Prince 51 sheeted west 60 feet above the blacked-out compound wall on a hot cushion of thinning rotor wash. Assaulters on the right side of the aircraft saw the third story of the target building flash by in the darkness with its strange, high-walled white balcony.
The MH-X Silent Hawk’s gray tail rotor skidded left before the secret aircraft pivoted back east toward the open section of the compound known as “Courtyard Alpha”.
The nose of the stealth helicopter reared up slightly to decelerate. The SEAL assault team inside opened doors and rotated aluminum arms outward that held the fast ropes in preparation for their slide down to the courtyard.
The pilots of the 160th Special Operations Aviation Regiment who fly the aircraft known as the MH-X (the actual name remains classified) were already fighting to maintain control of the heavily loaded helicopter.
The controls felt mushy, as though they had less and less influence on the aircraft’s flight. The quiet, scimitar shaped rotors pushed hot, dry air downward into the compound where the architecture of the buildings, with their many walls, played havoc with normal lift.
It had been practiced many times at a place called the Harvey Point Defense Testing Activity facility in Perquimans County, North Carolina. This facility belongs to a proxy of the Central Intelligence Agency. It was used by the U.S. Navy Special Warfare Unit referred to as “Development Group” or “DEVGRU” to rehearse this raid. Civilians and journalists refer to them as “SEAL Team 6”.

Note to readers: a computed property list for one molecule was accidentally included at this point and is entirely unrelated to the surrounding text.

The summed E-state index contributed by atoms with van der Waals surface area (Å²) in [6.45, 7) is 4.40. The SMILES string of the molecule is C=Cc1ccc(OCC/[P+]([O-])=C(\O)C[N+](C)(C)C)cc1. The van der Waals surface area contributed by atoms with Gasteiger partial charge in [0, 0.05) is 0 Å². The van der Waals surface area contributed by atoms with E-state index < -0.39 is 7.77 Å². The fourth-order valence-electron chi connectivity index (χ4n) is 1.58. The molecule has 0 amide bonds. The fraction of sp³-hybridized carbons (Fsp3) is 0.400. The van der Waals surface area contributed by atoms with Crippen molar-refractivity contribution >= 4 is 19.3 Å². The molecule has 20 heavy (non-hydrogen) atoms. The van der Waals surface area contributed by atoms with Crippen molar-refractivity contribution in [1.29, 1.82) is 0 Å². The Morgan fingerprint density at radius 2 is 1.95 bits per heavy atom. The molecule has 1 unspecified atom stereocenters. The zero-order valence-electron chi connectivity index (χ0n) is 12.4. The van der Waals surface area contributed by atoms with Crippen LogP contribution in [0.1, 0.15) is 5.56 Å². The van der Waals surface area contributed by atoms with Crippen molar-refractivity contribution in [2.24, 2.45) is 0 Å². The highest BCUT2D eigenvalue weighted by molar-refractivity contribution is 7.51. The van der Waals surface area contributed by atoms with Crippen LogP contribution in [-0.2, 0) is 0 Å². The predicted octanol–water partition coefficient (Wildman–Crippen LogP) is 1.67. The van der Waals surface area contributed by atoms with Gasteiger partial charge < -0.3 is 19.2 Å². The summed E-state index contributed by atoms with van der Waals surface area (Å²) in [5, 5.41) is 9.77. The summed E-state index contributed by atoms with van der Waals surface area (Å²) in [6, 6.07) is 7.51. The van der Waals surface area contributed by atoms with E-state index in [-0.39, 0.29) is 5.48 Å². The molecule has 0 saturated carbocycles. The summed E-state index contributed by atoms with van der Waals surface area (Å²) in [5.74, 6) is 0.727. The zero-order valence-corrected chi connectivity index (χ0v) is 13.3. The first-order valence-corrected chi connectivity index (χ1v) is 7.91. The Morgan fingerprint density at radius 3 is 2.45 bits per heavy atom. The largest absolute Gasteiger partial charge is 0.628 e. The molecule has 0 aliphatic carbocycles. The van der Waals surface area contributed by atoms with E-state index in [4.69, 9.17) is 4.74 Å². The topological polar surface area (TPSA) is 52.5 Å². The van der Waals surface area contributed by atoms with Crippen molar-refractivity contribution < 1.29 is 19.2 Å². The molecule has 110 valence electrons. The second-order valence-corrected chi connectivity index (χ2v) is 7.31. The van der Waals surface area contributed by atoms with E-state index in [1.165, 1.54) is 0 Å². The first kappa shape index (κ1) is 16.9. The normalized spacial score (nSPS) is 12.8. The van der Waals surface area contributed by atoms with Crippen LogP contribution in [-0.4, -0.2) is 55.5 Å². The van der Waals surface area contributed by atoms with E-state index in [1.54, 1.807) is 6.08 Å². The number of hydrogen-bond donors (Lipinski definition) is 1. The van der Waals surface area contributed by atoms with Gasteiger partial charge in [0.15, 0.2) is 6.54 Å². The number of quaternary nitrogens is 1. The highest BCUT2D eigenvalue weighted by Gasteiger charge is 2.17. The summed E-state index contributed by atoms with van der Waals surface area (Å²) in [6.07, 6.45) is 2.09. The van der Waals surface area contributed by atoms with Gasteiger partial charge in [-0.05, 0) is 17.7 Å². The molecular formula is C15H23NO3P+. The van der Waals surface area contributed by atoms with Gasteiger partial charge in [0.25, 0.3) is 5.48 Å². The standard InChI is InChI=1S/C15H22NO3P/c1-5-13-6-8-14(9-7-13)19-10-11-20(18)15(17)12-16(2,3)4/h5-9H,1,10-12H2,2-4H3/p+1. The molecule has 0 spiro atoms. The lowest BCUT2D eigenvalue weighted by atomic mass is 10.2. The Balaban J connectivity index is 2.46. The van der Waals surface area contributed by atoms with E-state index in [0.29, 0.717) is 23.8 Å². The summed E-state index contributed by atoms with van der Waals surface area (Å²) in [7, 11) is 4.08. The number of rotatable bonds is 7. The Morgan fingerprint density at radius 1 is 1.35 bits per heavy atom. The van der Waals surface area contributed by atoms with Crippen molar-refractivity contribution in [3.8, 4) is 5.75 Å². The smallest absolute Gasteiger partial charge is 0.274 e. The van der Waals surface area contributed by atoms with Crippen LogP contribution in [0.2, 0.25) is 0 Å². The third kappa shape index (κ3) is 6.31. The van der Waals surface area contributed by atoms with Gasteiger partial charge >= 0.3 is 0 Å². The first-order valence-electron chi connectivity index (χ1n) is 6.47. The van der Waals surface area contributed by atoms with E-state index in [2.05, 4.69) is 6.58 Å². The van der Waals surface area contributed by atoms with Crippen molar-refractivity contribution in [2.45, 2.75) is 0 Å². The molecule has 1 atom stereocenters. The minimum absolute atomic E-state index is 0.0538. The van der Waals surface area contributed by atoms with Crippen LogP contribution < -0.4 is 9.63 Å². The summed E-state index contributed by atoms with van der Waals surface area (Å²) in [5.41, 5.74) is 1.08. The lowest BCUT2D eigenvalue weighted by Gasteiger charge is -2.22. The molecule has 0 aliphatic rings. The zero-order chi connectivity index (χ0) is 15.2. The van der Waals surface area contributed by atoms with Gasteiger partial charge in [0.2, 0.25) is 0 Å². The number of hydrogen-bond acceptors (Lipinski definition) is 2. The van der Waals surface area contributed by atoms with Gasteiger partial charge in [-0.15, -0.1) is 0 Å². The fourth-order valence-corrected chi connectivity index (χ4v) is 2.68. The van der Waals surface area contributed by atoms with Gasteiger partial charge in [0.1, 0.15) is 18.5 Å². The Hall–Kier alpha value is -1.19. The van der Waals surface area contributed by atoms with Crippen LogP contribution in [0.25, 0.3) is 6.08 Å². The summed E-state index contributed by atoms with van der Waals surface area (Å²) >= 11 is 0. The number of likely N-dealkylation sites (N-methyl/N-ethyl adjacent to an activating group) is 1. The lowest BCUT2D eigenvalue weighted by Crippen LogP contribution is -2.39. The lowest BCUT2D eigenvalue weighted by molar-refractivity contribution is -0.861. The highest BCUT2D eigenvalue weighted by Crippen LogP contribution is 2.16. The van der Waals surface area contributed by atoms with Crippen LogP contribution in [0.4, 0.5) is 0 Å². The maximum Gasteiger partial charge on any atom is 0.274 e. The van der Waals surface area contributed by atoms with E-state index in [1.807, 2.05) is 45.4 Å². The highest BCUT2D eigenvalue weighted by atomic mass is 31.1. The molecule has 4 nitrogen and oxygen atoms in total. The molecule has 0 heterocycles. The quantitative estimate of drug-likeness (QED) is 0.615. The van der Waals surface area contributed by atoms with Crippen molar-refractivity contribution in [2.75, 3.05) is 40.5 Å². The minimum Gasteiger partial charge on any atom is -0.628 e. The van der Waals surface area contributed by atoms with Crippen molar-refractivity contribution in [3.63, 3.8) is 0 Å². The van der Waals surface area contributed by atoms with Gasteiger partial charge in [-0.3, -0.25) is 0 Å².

But the fences surrounding the Harvey Point mock-up were chain link, not concrete. Their aerodynamic characteristics were different than the solid walls in Abbottabad, and this made a difference.
The Silent Hawk began to sink rapidly. The pilot applied cyclic and collective inputs coordinated with his pedals to maintain control. Flying a helicopter in the best of conditions is like balancing on a beach ball. Add the “hot and high” weather conditions, the darkness, the load inside the aircraft and limitations from modifications to make the helicopter “stealthy” and controlling the MH-X was like holding an angry snake. Sooner or later you have to put it down.